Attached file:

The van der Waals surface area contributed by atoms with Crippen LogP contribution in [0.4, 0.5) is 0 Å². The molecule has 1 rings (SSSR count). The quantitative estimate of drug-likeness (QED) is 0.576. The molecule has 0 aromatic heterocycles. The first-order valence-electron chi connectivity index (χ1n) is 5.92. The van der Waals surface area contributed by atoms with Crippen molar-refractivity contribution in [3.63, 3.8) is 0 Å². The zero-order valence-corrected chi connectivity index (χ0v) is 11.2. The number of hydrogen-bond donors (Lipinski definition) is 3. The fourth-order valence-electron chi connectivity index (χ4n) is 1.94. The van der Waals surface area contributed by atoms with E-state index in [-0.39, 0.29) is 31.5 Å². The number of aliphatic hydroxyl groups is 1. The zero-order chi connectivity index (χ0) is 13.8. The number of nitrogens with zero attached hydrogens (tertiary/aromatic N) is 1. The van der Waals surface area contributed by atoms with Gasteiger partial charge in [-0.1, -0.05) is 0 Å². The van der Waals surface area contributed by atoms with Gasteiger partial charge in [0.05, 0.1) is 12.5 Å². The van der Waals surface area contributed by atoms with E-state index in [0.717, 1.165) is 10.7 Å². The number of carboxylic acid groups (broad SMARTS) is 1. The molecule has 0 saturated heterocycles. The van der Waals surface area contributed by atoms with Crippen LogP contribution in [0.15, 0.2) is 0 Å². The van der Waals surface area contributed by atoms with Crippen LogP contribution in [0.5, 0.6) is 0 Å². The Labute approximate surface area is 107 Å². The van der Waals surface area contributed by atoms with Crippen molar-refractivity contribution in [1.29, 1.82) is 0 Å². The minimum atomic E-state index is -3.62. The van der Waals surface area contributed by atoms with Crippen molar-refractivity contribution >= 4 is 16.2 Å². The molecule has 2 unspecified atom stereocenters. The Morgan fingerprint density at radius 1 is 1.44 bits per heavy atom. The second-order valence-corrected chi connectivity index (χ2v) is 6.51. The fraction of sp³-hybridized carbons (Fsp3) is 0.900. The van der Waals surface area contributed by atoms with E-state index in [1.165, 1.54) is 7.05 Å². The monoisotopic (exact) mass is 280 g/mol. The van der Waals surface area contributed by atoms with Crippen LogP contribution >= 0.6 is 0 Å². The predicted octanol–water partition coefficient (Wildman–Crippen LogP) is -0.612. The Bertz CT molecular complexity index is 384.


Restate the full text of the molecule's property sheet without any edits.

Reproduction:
The van der Waals surface area contributed by atoms with Crippen LogP contribution in [0.4, 0.5) is 0 Å². The molecule has 1 rings (SSSR count). The quantitative estimate of drug-likeness (QED) is 0.576. The molecule has 0 aromatic heterocycles. The first-order valence-electron chi connectivity index (χ1n) is 5.92. The van der Waals surface area contributed by atoms with Crippen molar-refractivity contribution in [3.63, 3.8) is 0 Å². The zero-order valence-corrected chi connectivity index (χ0v) is 11.2. The number of hydrogen-bond donors (Lipinski definition) is 3. The fourth-order valence-electron chi connectivity index (χ4n) is 1.94. The van der Waals surface area contributed by atoms with E-state index in [-0.39, 0.29) is 31.5 Å². The number of aliphatic hydroxyl groups is 1. The zero-order chi connectivity index (χ0) is 13.8. The number of nitrogens with zero attached hydrogens (tertiary/aromatic N) is 1. The van der Waals surface area contributed by atoms with Gasteiger partial charge in [-0.1, -0.05) is 0 Å². The van der Waals surface area contributed by atoms with Gasteiger partial charge in [0.05, 0.1) is 12.5 Å². The van der Waals surface area contributed by atoms with E-state index in [0.717, 1.165) is 10.7 Å². The number of carboxylic acid groups (broad SMARTS) is 1. The molecule has 0 saturated heterocycles. The van der Waals surface area contributed by atoms with Crippen LogP contribution in [0.15, 0.2) is 0 Å². The van der Waals surface area contributed by atoms with Crippen LogP contribution in [0.5, 0.6) is 0 Å². The Labute approximate surface area is 107 Å². The van der Waals surface area contributed by atoms with Crippen molar-refractivity contribution in [1.29, 1.82) is 0 Å². The minimum atomic E-state index is -3.62. The van der Waals surface area contributed by atoms with Crippen molar-refractivity contribution >= 4 is 16.2 Å². The molecule has 2 unspecified atom stereocenters. The Morgan fingerprint density at radius 1 is 1.44 bits per heavy atom. The second-order valence-corrected chi connectivity index (χ2v) is 6.51. The fraction of sp³-hybridized carbons (Fsp3) is 0.900. The van der Waals surface area contributed by atoms with E-state index in [1.165, 1.54) is 7.05 Å². The monoisotopic (exact) mass is 280 g/mol. The van der Waals surface area contributed by atoms with Crippen LogP contribution >= 0.6 is 0 Å². The predicted octanol–water partition coefficient (Wildman–Crippen LogP) is -0.612. The Bertz CT molecular complexity index is 384.